SALT LAKE CITY — There was plenty of frustration expressed Thursday over a new Senate immigration bill that incorporates enforcement and guest worker provisions of several House bills.
"We will stand by the work of the House," House Speaker Becky Lockhart, R-Provo, told reporters, suggesting the Senate stick with the House's immigration bills.
"The House has worked very hard, up to a year or more on these issues with all of the interested parties," Lockhart said. "We think that we've addressed all the issues."
She had little to say about the omnibus immigration bill announced Wednesday by Sen. Curt Bramble, R-Provo. "I can't comment on a bill I haven't read," Lockhart said, noting it has yet to be drafted.
Even Senate Republicans aren't ready to back Bramble's bill.
The Senate GOP caucus has talked behind closed doors for the past two afternoons about immigration legislation, but has not yet taken a position on any bill, including Bramble's, said Senate President Michael Waddoups, R-Taylorsville.
"I think his bill is premature to go to the floor," Waddoups said.
The Senate leader has said the majority caucus is open to considering individual immigration bills.
"We're trying to get our arms around a really big problem that we know we can't solve completely but we want to do the best we can from the state perspective," he said.
The House has already passed several immigration bills this session including HB70, modeled after Arizona's controversial illegal immigration enforcement law, and HB116, which would create a guest worker program with the permission of the federal government.
The sponsor of the enforcement bill, Rep. Stephen Sandstrom, R-Orem, said he would oppose the Senate's attempt to combine those and other bills into a single piece of legislation.
"Each one should be voted separately and stand on their own," Sandstrom said, calling the omnibus bill "D.C.-style politics. That's just not right."
He said he could not vote for a bill that includes what he believes is amnesty — allowing illegal immigrants a way to work in Utah without punishment.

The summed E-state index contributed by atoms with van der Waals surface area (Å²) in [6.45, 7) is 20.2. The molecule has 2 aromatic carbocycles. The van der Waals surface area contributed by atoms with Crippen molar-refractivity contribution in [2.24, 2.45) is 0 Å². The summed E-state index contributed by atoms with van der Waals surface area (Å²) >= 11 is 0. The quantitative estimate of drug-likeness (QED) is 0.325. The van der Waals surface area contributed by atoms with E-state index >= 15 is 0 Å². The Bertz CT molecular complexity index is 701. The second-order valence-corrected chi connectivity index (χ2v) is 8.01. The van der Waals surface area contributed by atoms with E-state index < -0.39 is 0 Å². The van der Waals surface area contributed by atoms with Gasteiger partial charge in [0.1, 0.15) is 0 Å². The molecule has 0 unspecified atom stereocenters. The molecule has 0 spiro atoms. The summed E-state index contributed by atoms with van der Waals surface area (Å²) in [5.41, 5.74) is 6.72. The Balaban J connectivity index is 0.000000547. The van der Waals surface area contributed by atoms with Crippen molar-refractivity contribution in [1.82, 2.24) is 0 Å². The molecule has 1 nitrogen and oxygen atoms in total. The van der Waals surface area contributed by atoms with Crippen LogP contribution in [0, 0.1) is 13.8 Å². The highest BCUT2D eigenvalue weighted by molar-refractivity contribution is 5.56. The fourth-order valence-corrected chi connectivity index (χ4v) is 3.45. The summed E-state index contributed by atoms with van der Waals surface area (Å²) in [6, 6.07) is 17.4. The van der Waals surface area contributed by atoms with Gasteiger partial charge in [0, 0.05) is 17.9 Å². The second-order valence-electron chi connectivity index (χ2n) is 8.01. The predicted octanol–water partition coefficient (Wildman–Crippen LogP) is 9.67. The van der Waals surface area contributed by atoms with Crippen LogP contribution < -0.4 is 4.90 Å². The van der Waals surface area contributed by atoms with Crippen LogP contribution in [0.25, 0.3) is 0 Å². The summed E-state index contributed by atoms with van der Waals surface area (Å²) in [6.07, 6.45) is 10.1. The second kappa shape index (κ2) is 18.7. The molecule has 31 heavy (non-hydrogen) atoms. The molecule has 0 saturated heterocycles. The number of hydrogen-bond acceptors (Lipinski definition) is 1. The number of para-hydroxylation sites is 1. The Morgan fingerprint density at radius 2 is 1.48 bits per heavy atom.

Sandstrom said his own version of a guest worker bill, HB466, should surface Friday. He said it would apply only to foreign workers seeking work from their home countries, not those already in Utah illegally.
Under his program, Sandstrom said Utah businesses that need foreign workers would have to prove to the state no U.S. citizens are willing to take the jobs. Although the state would act as a gatekeeper, he said the existing federal visa process would be used.
The program would require the federal government to ease the quotas on visas for agricultural and hospitality jobs in Utah, Sandstrom said, adding he's getting help with that from U.S. Sen. Orrin Hatch, R-Utah.
Gov. Gary Herbert also weighed in Thursday on the Senate's omnibus bill, but stopped short of endorsing it or any other immigration legislation during the taping of his monthly press conference on KUED Ch. 7.
The governor said he had not yet reviewed Bramble's proposal. "That's certainly moving in the right direction. I'm encouraged by what I hear. It's come about, I think, with the input of many."
So far, the governor said he hasn't heard any proposals on immigration that he would veto.
"There's not really any right now I hear talked about where I said, 'Oh, gee, I need to veto that,'" Herbert said. "I feel pretty good about the direction it's going."
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